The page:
College For Esports Players

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“Damn. If they all go in can we fight them right now, or no?” “A basketball player can go in and practice his midrange jumpers, and that’s what he’ll do for a day. … If we want to practice, we have to do a 5 on 5 scrimmage.” At Maryville University, Columbia College and other esports teams, players like Andrew Smith, Connor Doyle and their teammates work hard to hone not just their individual skills but their ability to cooperate and strategize. “If you’re not working 12 hours a day, somebody else is.” In the most popular competitive mode of “League of Legends,” two teams of five players each control one of more than 130 different characters with unique strengths and abilities. Each team works together to push the other team back, destroying computerized minions and defensive towers, and eventually attacking the Nexus at the center of the enemy base. Every teammate has a job to do. “My role is the midlane.” “I play jungle.” “I start off in the jungle.” “He runs around doing whatever he feels like.” “I’m kind of a wildcard.” Players work with coaches to guide their improvement. Individual games become less important than learning to work together. For Columbia College coach Duong Pham and Maryville coach Mat Perez, that means keeping everyone focused. “We practice almost every day. … Almost every single day with different teams at different levels.” “Once we go into training… they have to understand — no music, no other programs, put your phones away. ‘No headset! Headset off.’ …

This is pretty much their job, so they need to focus on it.” League of Legends has a simple formula — conquer the battlefield — but there are so many combinations of characters and strategies that every game is unique. Players have to know more than 130 characters inside and out, and during games they have to keep tabs on teammates, opponents, timers, cooldowns, health bars — and they can only see part of the map. That’s a lot of information, and no one player can see the whole picture. “It’s pure communication. … Everyone collectively gives information and then a decision is made from the group.” “‘If we want to win, we have to work for each other.” “We’re doing these drills where we go into a normal game, where we’re playing against casual players. We try to work as a team to try to reinforce communication and doing a specific strategy.” “You have to be committed to being brutally honest with your teammates… The ability to not only give that good criticism but also take it is really important.” Over the course of the regular season, a team will spend six weeks practicing and competing. If they make it to postseason play, that means another week of wildcard tournaments and a four-day championship. It’s a short season, but it’s intense. And unlike traditional sports —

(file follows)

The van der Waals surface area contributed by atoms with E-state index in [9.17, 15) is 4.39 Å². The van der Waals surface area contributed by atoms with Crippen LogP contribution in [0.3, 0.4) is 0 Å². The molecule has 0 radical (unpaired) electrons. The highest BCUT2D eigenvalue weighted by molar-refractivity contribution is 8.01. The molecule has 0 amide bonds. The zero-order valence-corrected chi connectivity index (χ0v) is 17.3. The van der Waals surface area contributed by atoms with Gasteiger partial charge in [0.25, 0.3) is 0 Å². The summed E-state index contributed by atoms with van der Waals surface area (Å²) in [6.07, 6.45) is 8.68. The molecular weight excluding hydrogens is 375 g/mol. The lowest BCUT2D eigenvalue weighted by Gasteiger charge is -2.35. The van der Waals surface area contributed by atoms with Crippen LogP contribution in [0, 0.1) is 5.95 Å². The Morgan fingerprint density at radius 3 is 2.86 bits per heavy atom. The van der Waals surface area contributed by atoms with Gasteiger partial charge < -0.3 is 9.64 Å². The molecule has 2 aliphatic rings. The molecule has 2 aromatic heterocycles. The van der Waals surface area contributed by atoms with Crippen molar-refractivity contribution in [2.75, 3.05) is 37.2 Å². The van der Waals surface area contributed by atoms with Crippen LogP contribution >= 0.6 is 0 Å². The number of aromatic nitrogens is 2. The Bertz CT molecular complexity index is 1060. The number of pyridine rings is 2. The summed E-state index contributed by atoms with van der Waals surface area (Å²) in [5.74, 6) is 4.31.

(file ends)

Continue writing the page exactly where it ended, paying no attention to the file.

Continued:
“We’re not gated by our bodies.” It’s pretty tiring, honestly, because there’s really no cap for your practice. If you’re playing a physical sport, you obviously can’t practice all day, because your body will just break down. At Columbia, players report for weekly workouts, so they’re not in their desk chairs 24/7. Maryville’s policy is more relaxed. “Some of them work out, some of them don’t. Some will come join us in basketball or whatever, to get some cardio in.” And no matter how much time they spend training, the game is still the second-most important thing they’re at college for. “The million-dollar question everyone asks-” “How do you maintain a full course load in addition to training as much as possible to go pro? It’s really difficult.” “Emphasis on academics … on getting a degree, on getting educated. … I hope it stays that way.” “I tell them first comes academics. … If there’s a problem with it, I have no problem canceling the scrim or letting someone know. It’s a tough balance to strike. But only the most dedicated players and the most tight-knit teams will turn it into success when it matters. “You have to commit yourself fully, mentally, not just to playing for fun, but to improve yourself as a player, which takes introspection, hard work, long hours.” “Working with each other, compensating for each other.” “It comes down to understanding your players a lot. … The game just evolves, and you have to learn so much more.”